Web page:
‘The Pull of the Moon’ book review
By Joshua Grant, Senior Columnist
I picked up the short story collection The Pull of the Moon after hearing Julie Paul read part of “Squirrel People” at an event. I thought the story was funny, but Paul warned me that not all of the stories in the collection would be like that. I told her that was okay.
The stories in The Pull of the Moon range from funny-sexy through funny-grim to outright harrowing. They are all good. In “Flip,” Claudia, the awkward, orally fixated librarian goes on vacation with a flirtatious co-worker. In “Squirrel People,” Dylan’s obnoxious neighbour makes him doubt his marriage, with a squirrel trap, a garden hose, and the mention of boudoir photos. You’ll have to read it to find out. There are 12 stories in this collection and Paul’s range is astonishing.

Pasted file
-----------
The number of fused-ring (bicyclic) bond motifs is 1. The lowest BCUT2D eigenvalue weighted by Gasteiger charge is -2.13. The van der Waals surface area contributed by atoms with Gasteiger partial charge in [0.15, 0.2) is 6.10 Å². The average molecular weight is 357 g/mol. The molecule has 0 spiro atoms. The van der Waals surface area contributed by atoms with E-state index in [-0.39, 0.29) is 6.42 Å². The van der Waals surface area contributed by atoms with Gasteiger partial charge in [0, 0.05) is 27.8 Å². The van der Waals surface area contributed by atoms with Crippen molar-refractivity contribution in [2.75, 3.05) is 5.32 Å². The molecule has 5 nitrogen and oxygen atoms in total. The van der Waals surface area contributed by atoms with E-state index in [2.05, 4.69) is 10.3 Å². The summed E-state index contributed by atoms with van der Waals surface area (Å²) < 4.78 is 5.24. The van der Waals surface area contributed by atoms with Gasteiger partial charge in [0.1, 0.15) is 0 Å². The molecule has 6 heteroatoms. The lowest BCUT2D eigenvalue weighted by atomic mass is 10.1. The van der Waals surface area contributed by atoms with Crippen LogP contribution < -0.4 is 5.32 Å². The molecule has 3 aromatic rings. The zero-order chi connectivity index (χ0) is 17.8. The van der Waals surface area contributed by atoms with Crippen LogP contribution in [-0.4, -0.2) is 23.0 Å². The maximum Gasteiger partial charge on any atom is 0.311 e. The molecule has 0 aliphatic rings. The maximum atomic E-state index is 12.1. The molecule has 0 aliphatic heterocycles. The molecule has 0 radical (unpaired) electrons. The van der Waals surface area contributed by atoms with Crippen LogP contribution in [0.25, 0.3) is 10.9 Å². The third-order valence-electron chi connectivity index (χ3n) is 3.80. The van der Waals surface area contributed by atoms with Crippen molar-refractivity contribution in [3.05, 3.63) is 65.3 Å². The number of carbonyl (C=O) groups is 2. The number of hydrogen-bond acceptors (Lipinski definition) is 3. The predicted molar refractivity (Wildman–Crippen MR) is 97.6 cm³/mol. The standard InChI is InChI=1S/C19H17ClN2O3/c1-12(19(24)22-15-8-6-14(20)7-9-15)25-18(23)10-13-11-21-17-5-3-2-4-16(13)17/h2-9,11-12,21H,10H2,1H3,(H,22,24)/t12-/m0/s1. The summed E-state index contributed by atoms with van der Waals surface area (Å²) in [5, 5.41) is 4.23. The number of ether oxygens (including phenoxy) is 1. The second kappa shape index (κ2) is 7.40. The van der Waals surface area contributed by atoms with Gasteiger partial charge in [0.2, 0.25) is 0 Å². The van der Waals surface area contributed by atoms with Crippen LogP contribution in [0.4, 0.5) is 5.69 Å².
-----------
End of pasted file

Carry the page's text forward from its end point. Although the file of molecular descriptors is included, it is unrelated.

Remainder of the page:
Equally astonishing is her restraint. The stories feel tightly wound, compact. The conflict, whether slapstick or tragic, always feels real. And it always seems to work because Paul’s characters feel so alive. She demonstrates her ability to flesh out a character in each story. In first-, second-, and third-person, Paul’s characters are so real you can feel their pulse, their pains, and their thrills. But since each character is such a pleasure to inhabit, I felt a real sadness when I had to leave them after a scant 20 pages. Some, I think, feel good enough to deserve a novel, which is not much of a gripe at all.
Between Paul’s range and virtuosity, most readers will find something to glom onto. Simply put, this is a good collection of short stories and well-worth a read.